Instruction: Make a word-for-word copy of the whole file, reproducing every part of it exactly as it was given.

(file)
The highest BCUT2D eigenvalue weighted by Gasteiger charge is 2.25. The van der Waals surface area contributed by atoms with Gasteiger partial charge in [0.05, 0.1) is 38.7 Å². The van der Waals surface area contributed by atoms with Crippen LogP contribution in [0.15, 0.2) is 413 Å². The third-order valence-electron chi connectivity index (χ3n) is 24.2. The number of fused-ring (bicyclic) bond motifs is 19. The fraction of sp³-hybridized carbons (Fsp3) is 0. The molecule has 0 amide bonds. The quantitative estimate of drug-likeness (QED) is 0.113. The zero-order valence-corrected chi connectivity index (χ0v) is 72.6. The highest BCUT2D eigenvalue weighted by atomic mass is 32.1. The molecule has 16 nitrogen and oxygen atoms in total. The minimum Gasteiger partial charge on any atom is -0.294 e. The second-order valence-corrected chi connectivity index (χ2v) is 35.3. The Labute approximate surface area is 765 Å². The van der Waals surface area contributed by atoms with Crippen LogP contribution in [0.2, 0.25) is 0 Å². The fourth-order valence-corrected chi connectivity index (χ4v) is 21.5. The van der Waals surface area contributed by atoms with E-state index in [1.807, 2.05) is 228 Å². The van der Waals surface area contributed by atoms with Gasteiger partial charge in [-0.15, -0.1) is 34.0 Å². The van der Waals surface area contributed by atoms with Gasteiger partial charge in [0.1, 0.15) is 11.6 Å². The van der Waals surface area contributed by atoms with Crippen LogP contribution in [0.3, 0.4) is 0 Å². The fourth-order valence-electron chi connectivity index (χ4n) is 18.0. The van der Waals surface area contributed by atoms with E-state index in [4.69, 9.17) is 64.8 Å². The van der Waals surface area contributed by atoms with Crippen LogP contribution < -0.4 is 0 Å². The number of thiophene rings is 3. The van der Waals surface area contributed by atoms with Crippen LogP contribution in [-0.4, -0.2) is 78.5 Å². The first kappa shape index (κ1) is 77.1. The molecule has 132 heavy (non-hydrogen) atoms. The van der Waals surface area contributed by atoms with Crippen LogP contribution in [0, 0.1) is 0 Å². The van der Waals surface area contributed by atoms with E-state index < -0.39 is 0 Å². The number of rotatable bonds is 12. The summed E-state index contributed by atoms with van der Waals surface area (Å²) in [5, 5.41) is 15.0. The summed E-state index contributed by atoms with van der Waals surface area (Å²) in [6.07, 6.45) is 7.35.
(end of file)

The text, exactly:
The highest BCUT2D eigenvalue weighted by Gasteiger charge is 2.25. The van der Waals surface area contributed by atoms with Gasteiger partial charge in [0.05, 0.1) is 38.7 Å². The van der Waals surface area contributed by atoms with Crippen LogP contribution in [0.15, 0.2) is 413 Å². The third-order valence-electron chi connectivity index (χ3n) is 24.2. The number of fused-ring (bicyclic) bond motifs is 19. The fraction of sp³-hybridized carbons (Fsp3) is 0. The molecule has 0 amide bonds. The quantitative estimate of drug-likeness (QED) is 0.113. The zero-order valence-corrected chi connectivity index (χ0v) is 72.6. The highest BCUT2D eigenvalue weighted by atomic mass is 32.1. The molecule has 16 nitrogen and oxygen atoms in total. The minimum Gasteiger partial charge on any atom is -0.294 e. The second-order valence-corrected chi connectivity index (χ2v) is 35.3. The Labute approximate surface area is 765 Å². The van der Waals surface area contributed by atoms with Crippen LogP contribution in [0.2, 0.25) is 0 Å². The fourth-order valence-corrected chi connectivity index (χ4v) is 21.5. The van der Waals surface area contributed by atoms with E-state index in [1.807, 2.05) is 228 Å². The van der Waals surface area contributed by atoms with Gasteiger partial charge in [-0.15, -0.1) is 34.0 Å². The van der Waals surface area contributed by atoms with Gasteiger partial charge in [0.1, 0.15) is 11.6 Å². The van der Waals surface area contributed by atoms with Crippen LogP contribution in [0.3, 0.4) is 0 Å². The fourth-order valence-electron chi connectivity index (χ4n) is 18.0. The van der Waals surface area contributed by atoms with E-state index in [4.69, 9.17) is 64.8 Å². The van der Waals surface area contributed by atoms with Crippen LogP contribution < -0.4 is 0 Å². The number of thiophene rings is 3. The van der Waals surface area contributed by atoms with Crippen LogP contribution in [-0.4, -0.2) is 78.5 Å². The first kappa shape index (κ1) is 77.1. The molecule has 132 heavy (non-hydrogen) atoms. The van der Waals surface area contributed by atoms with Crippen LogP contribution in [0, 0.1) is 0 Å². The van der Waals surface area contributed by atoms with E-state index < -0.39 is 0 Å². The number of rotatable bonds is 12. The summed E-state index contributed by atoms with van der Waals surface area (Å²) in [5, 5.41) is 15.0. The summed E-state index contributed by atoms with van der Waals surface area (Å²) in [6.07, 6.45) is 7.35.